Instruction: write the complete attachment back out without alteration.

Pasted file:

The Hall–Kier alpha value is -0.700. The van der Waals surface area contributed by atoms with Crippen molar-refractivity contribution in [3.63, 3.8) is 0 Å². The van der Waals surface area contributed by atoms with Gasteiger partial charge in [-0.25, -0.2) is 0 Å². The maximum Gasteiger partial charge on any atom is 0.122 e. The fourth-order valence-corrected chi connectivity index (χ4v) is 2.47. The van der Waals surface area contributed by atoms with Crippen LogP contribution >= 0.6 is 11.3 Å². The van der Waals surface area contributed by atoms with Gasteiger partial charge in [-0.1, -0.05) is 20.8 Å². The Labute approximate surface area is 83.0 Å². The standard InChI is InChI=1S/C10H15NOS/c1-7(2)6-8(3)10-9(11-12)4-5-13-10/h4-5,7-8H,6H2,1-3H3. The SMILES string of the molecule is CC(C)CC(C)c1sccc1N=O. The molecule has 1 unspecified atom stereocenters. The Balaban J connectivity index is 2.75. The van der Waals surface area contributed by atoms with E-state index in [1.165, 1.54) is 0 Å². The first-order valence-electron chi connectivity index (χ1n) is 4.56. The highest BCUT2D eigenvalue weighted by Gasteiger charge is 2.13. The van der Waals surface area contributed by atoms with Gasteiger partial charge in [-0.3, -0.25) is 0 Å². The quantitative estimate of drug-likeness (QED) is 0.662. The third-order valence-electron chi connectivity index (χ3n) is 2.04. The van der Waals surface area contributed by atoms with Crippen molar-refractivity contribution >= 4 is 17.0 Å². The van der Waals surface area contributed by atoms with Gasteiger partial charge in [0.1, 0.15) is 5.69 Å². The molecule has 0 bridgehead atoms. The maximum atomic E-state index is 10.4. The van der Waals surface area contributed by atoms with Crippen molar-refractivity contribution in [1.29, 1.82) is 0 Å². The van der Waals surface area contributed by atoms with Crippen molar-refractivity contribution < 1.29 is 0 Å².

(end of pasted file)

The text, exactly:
The Hall–Kier alpha value is -0.700. The van der Waals surface area contributed by atoms with Crippen molar-refractivity contribution in [3.63, 3.8) is 0 Å². The van der Waals surface area contributed by atoms with Gasteiger partial charge in [-0.25, -0.2) is 0 Å². The maximum Gasteiger partial charge on any atom is 0.122 e. The fourth-order valence-corrected chi connectivity index (χ4v) is 2.47. The van der Waals surface area contributed by atoms with Crippen LogP contribution >= 0.6 is 11.3 Å². The van der Waals surface area contributed by atoms with Gasteiger partial charge in [-0.1, -0.05) is 20.8 Å². The Labute approximate surface area is 83.0 Å². The standard InChI is InChI=1S/C10H15NOS/c1-7(2)6-8(3)10-9(11-12)4-5-13-10/h4-5,7-8H,6H2,1-3H3. The SMILES string of the molecule is CC(C)CC(C)c1sccc1N=O. The molecule has 1 unspecified atom stereocenters. The Balaban J connectivity index is 2.75. The van der Waals surface area contributed by atoms with E-state index in [1.165, 1.54) is 0 Å². The first-order valence-electron chi connectivity index (χ1n) is 4.56. The highest BCUT2D eigenvalue weighted by Gasteiger charge is 2.13. The van der Waals surface area contributed by atoms with Gasteiger partial charge in [-0.3, -0.25) is 0 Å². The quantitative estimate of drug-likeness (QED) is 0.662. The third-order valence-electron chi connectivity index (χ3n) is 2.04. The van der Waals surface area contributed by atoms with Crippen molar-refractivity contribution >= 4 is 17.0 Å². The van der Waals surface area contributed by atoms with Gasteiger partial charge in [0.1, 0.15) is 5.69 Å². The molecule has 0 bridgehead atoms. The maximum atomic E-state index is 10.4. The van der Waals surface area contributed by atoms with Crippen molar-refractivity contribution in [1.29, 1.82) is 0 Å². The van der Waals surface area contributed by atoms with Crippen molar-refractivity contribution < 1.29 is 0 Å².